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A couple struggle against strong winds from ex-tropical cyclone Dovi on the Auckland waterfront on February 13. Another one to two systems are expected this season. Photo / Alex Burton
New Zealand faces a slightly elevated risk from ex-tropical cyclones this season – partly thanks to our third La Niña in as many years.
A just-issued outlook put New Zealand’s risk at “normal or elevated” for the November-to-April season, with Niwa flagging the potential for one to two of these destructive systems swinging our way.
Each season – usually around late summer – at least one ex-tropical cyclone veers within 550km of the country, packing gale-force winds and enough moisture to drive torrential rain.
“We’re looking at La Niña for the third consecutive year – and it’ll again have its fingerprints of regional tropical cyclone patterns,” Niwa meteorologist Ben Noll said.
“This tends to enhance activity in the western part of the southwest Pacific and toward Vanuatu, New Caledonia and the Coral Sea.
“Because of that, New Zealand has an elevated risk from these cyclones as they track southward.”
Noll added that, unlike in typical seasons where most cyclone activity occurs over February to April, the risk this time was higher over November to January.
Large parts of the country were lashed with heavy rain and high winds from two systems last season – Ruby and Dovi – amid several moisture-packed “atmospheric rivers” stretching back to the subtropics.
Further back in 2017-18, New Zealand was hit by ex-tropical cyclones Fehi and Gita, which struck within weeks of each other in February and caused tens of millions of damage to the South Island’s West Coast.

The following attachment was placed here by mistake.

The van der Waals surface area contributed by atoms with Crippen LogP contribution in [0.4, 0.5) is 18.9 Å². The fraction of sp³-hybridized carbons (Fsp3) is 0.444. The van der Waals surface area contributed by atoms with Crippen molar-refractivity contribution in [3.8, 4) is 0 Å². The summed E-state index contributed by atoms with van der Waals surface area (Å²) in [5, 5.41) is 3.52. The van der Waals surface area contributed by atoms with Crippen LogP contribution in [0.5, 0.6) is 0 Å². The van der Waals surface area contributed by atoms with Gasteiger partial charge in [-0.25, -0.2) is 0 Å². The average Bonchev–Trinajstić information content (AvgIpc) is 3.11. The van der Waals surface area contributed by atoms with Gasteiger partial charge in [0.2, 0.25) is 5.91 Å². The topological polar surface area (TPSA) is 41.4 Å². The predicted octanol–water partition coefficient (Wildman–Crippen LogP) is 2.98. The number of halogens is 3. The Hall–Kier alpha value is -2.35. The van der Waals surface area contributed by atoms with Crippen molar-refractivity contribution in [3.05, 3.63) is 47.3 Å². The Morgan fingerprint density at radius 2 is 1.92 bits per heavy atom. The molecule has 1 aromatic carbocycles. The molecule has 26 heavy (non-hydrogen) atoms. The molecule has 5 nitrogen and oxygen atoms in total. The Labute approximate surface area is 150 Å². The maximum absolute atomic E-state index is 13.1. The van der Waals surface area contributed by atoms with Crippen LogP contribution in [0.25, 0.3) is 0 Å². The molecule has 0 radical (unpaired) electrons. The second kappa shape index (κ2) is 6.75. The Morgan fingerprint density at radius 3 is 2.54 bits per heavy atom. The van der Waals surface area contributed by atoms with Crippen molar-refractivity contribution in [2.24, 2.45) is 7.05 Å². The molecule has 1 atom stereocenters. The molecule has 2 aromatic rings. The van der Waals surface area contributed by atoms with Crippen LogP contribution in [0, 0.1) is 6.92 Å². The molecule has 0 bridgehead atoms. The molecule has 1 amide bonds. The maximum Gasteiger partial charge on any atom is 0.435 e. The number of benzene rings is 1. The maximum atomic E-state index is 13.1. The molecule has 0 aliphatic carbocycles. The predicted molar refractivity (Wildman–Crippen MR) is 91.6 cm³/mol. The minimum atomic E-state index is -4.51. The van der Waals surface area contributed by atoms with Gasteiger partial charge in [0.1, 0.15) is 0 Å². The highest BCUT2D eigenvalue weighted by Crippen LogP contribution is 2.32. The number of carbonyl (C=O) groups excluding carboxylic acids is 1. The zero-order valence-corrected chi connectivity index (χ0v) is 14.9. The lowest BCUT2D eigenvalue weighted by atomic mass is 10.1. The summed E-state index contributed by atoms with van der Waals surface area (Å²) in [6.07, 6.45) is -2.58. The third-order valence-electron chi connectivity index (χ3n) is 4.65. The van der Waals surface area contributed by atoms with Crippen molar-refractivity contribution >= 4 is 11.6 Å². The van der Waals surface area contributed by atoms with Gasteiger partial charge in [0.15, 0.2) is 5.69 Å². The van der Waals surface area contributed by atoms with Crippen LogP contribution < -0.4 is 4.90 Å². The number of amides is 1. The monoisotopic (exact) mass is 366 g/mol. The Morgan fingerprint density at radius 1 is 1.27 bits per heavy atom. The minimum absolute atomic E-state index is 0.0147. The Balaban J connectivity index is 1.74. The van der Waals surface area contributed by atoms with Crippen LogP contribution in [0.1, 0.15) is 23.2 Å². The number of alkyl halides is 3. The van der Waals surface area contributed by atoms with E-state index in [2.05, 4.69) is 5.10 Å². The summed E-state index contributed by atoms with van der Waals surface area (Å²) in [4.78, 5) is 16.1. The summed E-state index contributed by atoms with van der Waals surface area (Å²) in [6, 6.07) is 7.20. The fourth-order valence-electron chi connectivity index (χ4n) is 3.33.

Cyclone Hola, which formed a month later, nearly reached Category 5 strength as it bore down on Vanuatu and caused widespread havoc, killing one.
What was left of it later brought heavy rain and wind to northern North Island as it swung by our coast.
“We’ve certainly had our fair share of extreme weather events over the past few years, so at some level, we almost expect one to come our way at some point,” Noll said.
“This outlook is simply reminding us that cyclone season is almost upon us, and that it’s time to prepare and put ourselves in that mindset.”
Warmer-than-average sea temperatures currently being recorded around New Zealand and across the Pacific – a pattern only expected to strengthen over coming weeks – were likely to have their own influence.
Noll described current sea temperatures around the Coral Sea – an important genesis region for cyclones – as “akin to a bathtub”.
“As [cyclones] track southward, they can more easily maintain their integrity if waters in places like the northern Tasman Sea are warmer than average, or are seeing marine heatwave conditions,” he said.
“Warmth in our local seas can also translate to even more energy and moisture for these systems, should they approach New Zealand.”
Noll has warned that marine heatwave conditions this summer could possibly grow as severe as the two largest events we’ve ever recorded here.
As disastrously demonstrated by Ian in Florida and Fiona in Nova Scotia, even a small number of cyclone systems could make for a memorable season if they wrought enough destruction.
Around 50 years of observations in the Pacific have indicated a long-term trend toward fewer tropical cyclones – but stronger ones.
Across the wider southwest Pacific, the outlook predicted six to 10 systems big enough to be named, with at least three to four anticipated to reach Category 3 strength – or wind speeds of at least 119km/h.
However, an analysis of previous “analogue” years with conditions similar to this one didn’t indicate any particular risk of the very worst cyclones: Category 5 events, where sustained wind speeds exceeded 199km/h.
The risk was considered elevated for Vanuatu, normal or elevated for Papua New Guinea and New Caledonia, and reduced for Tonga, Niue, Tokelau, Samoa, American Samoa, and the Society Islands.
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